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Topics in Antiviral Medicine ; 31(2):217, 2023.
Article in English | EMBASE | ID: covidwho-2317619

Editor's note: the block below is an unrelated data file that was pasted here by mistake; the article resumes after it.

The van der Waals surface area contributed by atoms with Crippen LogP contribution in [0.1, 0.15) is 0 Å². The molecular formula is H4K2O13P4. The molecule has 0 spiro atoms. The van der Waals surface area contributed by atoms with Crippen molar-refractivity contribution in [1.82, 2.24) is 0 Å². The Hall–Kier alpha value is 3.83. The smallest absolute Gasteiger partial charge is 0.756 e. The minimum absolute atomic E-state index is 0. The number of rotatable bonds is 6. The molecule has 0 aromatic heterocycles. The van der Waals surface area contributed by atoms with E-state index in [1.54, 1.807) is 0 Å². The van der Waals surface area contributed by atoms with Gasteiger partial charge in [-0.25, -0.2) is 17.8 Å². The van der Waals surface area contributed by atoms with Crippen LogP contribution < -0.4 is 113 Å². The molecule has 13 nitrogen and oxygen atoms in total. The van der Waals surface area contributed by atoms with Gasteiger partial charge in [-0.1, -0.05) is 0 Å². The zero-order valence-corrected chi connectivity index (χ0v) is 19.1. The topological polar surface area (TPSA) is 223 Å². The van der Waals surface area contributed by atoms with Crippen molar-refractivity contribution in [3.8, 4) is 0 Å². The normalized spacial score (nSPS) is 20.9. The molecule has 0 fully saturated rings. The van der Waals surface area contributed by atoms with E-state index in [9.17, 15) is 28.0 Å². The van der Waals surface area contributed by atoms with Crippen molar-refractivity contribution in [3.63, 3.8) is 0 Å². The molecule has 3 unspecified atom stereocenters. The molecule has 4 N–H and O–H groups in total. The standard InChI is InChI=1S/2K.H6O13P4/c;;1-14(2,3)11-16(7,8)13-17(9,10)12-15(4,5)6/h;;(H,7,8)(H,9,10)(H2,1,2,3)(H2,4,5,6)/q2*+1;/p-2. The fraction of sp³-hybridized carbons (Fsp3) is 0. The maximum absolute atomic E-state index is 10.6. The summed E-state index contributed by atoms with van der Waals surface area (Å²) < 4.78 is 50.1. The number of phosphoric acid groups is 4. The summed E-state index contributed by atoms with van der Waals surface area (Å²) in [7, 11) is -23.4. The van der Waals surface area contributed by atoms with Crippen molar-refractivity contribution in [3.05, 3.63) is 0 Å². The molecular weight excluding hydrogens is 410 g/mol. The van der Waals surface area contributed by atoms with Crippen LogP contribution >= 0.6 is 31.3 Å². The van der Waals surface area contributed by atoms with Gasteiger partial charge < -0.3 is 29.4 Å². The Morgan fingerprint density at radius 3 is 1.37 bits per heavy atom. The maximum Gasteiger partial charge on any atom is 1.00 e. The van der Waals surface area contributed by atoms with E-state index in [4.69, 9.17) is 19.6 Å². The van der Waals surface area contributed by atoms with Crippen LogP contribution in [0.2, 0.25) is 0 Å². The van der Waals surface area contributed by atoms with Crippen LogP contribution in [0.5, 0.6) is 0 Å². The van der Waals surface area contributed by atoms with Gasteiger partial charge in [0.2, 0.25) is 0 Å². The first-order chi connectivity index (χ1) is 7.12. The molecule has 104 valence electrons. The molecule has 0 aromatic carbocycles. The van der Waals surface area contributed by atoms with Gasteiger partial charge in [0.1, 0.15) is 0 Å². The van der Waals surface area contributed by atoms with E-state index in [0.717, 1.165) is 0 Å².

Background: Chemoprophylaxis is a critical tool for many infectious diseases, and in COVID-19 may have particular benefit for vulnerable patients that do not maximally benefit from vaccination. Nafamostat inhibits TMPRSS2, which catalyses a critical cell entry pathway for SARS-CoV-2. This study sought to assess efficacy of intranasal nafamostat against airborne transmission of SARSCoV-2 in Syrian Golden hamsters. Method(s): Male hamsters were intranasally administered water or 5 mg/kg nafamostat in water twice daily for 5 days (sentinels). One day after treatment initiation, sentinels were co-housed with an untreated hamster that was intranasally inoculated with 1 x 104 PFU of Wuhan SARS-CoV-2 (donor). Sentinels were separated from the donor by a perforated divider, allowing airflow between zones but not contact. Hamsters were weighed and throat-swabbed throughout. At day 4, all animals were culled, and lung and nasal turbinates were harvested. N-RNA was quantified relative to 18S-RNA by qPCR. A 2-way ANOVA with Bonferroni correction was applied to compare weight changes in the nafamostat group to those in controls. An unpaired t-test was used to compare viral RNA in lung and nasal turbinate between groups. Result(s): SARS-CoV-2 viral RNA was significantly lower in the nasal turbinates of nafamostat-treated hamsters compared to water-treated controls (P = 0.012;Figure 1). Within the lung, SARS-CoV-2 RNA was undetectable in the nafamostat-treated hamsters, but was detectable in the water-treated controls. Viral RNA was undetectable in the swabs of the nafamostat-treated hamsters at all timepoints, but was quantifiable in the water-treated control group from day 3. Body weight of the nafamostat-treated hamsters was significantly lower (P = < 0.001) than in the water-treated animals throughout. SARS-CoV-2 viral RNA was detectable in the donor hamsters lung, nasal turbinate and swab samples confirming validity of the experiment. Conclusion(s): This study demonstrated a protective effect of intranasal nafamostat against airborne SARS-CoV-2 transmission in Syrian golden hamsters. A phase IIa study of intravenously administered nafamostat yielded no evidence of clinical efficacy in hospitalised patients, but further investigation of intranasally administered nafamostat in a prophylactic setting may be warranted.